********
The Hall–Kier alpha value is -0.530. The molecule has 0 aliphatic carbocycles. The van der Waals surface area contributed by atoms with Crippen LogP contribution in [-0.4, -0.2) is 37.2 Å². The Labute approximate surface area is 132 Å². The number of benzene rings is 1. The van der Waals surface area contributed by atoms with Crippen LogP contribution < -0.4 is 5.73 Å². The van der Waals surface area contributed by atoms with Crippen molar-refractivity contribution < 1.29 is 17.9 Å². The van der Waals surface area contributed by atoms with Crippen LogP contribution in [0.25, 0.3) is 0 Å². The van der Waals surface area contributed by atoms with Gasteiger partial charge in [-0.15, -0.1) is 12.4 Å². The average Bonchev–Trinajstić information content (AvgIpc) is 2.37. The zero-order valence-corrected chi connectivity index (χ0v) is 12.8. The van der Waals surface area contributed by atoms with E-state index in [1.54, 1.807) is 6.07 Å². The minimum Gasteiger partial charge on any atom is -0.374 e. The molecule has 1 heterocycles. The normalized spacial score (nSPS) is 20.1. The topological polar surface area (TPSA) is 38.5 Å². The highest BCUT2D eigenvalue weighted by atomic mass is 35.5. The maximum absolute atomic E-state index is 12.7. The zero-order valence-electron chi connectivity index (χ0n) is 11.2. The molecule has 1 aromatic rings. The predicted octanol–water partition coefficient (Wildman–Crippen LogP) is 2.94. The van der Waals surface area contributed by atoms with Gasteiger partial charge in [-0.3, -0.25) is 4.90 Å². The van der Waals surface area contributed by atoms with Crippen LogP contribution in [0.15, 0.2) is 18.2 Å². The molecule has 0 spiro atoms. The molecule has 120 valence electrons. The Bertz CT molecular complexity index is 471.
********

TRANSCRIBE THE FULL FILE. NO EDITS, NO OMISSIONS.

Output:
The Hall–Kier alpha value is -0.530. The molecule has 0 aliphatic carbocycles. The van der Waals surface area contributed by atoms with Crippen LogP contribution in [-0.4, -0.2) is 37.2 Å². The Labute approximate surface area is 132 Å². The number of benzene rings is 1. The van der Waals surface area contributed by atoms with Crippen LogP contribution < -0.4 is 5.73 Å². The van der Waals surface area contributed by atoms with Crippen molar-refractivity contribution < 1.29 is 17.9 Å². The van der Waals surface area contributed by atoms with Crippen LogP contribution in [0.25, 0.3) is 0 Å². The van der Waals surface area contributed by atoms with Gasteiger partial charge in [-0.15, -0.1) is 12.4 Å². The average Bonchev–Trinajstić information content (AvgIpc) is 2.37. The zero-order valence-corrected chi connectivity index (χ0v) is 12.8. The van der Waals surface area contributed by atoms with E-state index in [1.54, 1.807) is 6.07 Å². The minimum Gasteiger partial charge on any atom is -0.374 e. The molecule has 1 heterocycles. The normalized spacial score (nSPS) is 20.1. The topological polar surface area (TPSA) is 38.5 Å². The highest BCUT2D eigenvalue weighted by atomic mass is 35.5. The maximum absolute atomic E-state index is 12.7. The zero-order valence-electron chi connectivity index (χ0n) is 11.2. The molecule has 1 aromatic rings. The predicted octanol–water partition coefficient (Wildman–Crippen LogP) is 2.94. The van der Waals surface area contributed by atoms with Gasteiger partial charge in [-0.3, -0.25) is 4.90 Å². The van der Waals surface area contributed by atoms with Crippen LogP contribution in [0.15, 0.2) is 18.2 Å². The molecule has 0 spiro atoms. The molecule has 120 valence electrons. The Bertz CT molecular complexity index is 471.